In the adjoining 1,800-square-foot building, five 1,200-gallon tanks house a couple hundred tilapia and goldfish. Another 1,600-gallon tank collects solids from the fish waste that he plans to use later when he plants an orchard. In all, the aquaponics system has 26,000 gallons and can produce about a quarter million heads of leaf and Bibb lettuce annually.

Kenkel is focusing on wholesale sales, especially to restaurants between Bath and Lewiston. He also plans to sell in nearby farmers markets. And he's working toward getting good agricultural practices, or GAP, certification so he can sell to Hannaford supermarket.

Springworks already is organically certified by Organic Certifiers Inc. in California. It is working now with the Maine Organic Farmers and Gardeners Association to get its produce certified.

Kenkel says the average person can't tell the difference in the taste of lettuce grown by aquaponics or hydroponics. But he realizes he has an educational task ahead of him, as aquaponics is a lesser known method of growing.

With his first crop ready for market, he's cleared land for a second, 6,000-square-foot greenhouse that he expects to produce greens by next spring.

New location

Fluid Farms started in 2012 in North Yarmouth, but without room to expand, co-owners McLeod and Gaudet sought new space. They have moved their existing 3,000-square-foot heated hoop house to Dresden and plan to start selling greens within a couple months. At the same time, they are working to bring the first 15,000 square feet of their large greenhouse online by next spring and the entire greenhouse within two years, giving them total space of 41,000 square feet.

McLeod says Fluid Farms has managed startup costs by growing in stages and using sweat equity.

"We are seeking $200,000 from a variety of funders, including debt, equity and federal and state programs," he says of getting the 15,000-square-foot greenhouse running. The original greenhouse was funded by a $9,500 Kickstarter campaign. The company has two employees.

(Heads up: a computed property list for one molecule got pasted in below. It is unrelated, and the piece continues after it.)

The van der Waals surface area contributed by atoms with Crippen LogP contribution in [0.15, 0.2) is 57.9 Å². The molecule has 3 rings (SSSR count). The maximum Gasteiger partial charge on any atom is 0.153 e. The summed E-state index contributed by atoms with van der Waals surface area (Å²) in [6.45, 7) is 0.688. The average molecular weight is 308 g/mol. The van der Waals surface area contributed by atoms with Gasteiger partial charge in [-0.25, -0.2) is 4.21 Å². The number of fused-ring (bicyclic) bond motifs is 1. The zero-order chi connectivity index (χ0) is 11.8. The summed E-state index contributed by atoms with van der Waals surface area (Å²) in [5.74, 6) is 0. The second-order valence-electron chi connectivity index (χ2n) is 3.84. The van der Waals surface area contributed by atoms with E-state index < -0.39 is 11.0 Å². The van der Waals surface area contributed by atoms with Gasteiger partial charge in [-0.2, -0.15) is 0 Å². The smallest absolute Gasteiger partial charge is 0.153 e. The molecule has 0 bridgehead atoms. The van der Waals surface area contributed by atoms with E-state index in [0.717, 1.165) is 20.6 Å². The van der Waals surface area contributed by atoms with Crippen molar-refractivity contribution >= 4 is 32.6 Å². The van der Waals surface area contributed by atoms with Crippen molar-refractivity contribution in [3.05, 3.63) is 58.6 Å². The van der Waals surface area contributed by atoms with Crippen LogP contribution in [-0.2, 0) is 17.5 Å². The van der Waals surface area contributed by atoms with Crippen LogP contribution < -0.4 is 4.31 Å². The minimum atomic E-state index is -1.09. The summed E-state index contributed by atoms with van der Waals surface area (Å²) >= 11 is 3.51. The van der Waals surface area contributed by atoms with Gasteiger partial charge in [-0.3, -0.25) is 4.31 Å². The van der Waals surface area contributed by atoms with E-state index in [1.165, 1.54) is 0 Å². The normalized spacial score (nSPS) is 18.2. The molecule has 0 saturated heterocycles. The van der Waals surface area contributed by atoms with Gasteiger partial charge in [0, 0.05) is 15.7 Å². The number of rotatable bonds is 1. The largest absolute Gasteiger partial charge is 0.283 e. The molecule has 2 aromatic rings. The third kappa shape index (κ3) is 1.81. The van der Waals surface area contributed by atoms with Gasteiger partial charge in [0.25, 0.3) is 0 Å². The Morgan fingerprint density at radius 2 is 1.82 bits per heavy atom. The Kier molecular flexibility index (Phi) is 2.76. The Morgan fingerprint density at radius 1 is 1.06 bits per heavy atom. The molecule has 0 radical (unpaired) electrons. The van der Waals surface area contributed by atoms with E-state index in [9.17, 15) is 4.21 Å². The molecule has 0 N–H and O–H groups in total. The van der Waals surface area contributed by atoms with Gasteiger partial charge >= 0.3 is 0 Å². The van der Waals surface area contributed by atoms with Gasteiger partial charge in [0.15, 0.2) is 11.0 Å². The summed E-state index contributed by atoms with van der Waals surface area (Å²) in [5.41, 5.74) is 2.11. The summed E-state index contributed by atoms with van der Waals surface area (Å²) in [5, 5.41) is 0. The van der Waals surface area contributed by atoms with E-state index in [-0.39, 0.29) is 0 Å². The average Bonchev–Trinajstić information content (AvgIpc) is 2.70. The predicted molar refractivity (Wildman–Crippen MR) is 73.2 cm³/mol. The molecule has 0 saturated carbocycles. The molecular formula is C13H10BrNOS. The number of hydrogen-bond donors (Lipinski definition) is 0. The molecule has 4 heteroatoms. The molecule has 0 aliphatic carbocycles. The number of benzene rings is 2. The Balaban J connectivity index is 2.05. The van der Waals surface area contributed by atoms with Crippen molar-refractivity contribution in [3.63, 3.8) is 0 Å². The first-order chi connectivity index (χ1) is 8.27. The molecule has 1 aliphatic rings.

"Our successes have come from learning from our failures. Reducing risk allows us to learn and remain agile," McLeod says. "What is most important to us is that we are able to continue to innovate and push the model to produce what the market demands.

While in North Yarmouth, the farm sold wholesale through the Westbrook-based distributor Native Maine Produce & Specialty Foods and directly to restaurants, including Bonobo, Salt Exchange, Nosh and Flatbread.

While the North Yarmouth farm produced 400 pounds of tilapia over a season and 500 heads of lettuce weekly, McLeod says it was a proof-of-concept farm to see if the business was economically viable.

Fluid Farms was selling about $4,500 a month for five months for a total of $22,500 last year. Going forward with the new greenhouses, it plans to sell $120,000 in 2015 and an unspecified amount with the next greenhouse phase-in, though he expects at that stage the company could be selling $400,000 worth of lettuce alone.

In the new facility, the farm is growing hybrid striped bass instead of tilapia. McLeod says the farm will use wholesale distributors near-term, but it would like to get into farmers markets and institutional markets like colleges. Like Springworks, it also is working for MOFGA certification, and was being inspected July 10.

As for the taste of the lettuce, he says, "The produce is the same. The production style is different. We're growing the same seeds."

An ‘edible campus’

Gaudet of Fluid Farms is consulting with the University of New England's pilot aquaponics project, which is on the verge of scaling up, says Jeri Fox, who is associate professor and coordinator for UNE Biddeford's Aquaculture and Aquarium Sciences Program.

While UNE has a fish tank and a plant tank with lettuce, basil and pole beans, it hopes to build a vertical aquaponics farm on the side of a 30-foot wall. Another pilot study is using solar energy to pump water for the fish and aerate the tank.

"This is part of the Edible Campus Initiative," Fox says. "We'll use marginal space to produce food. We can raise lettuce inside all seasons, so we can keep production going that could continually stock the salad bar."

It's all about space, she says, adding, "You can grow anywhere."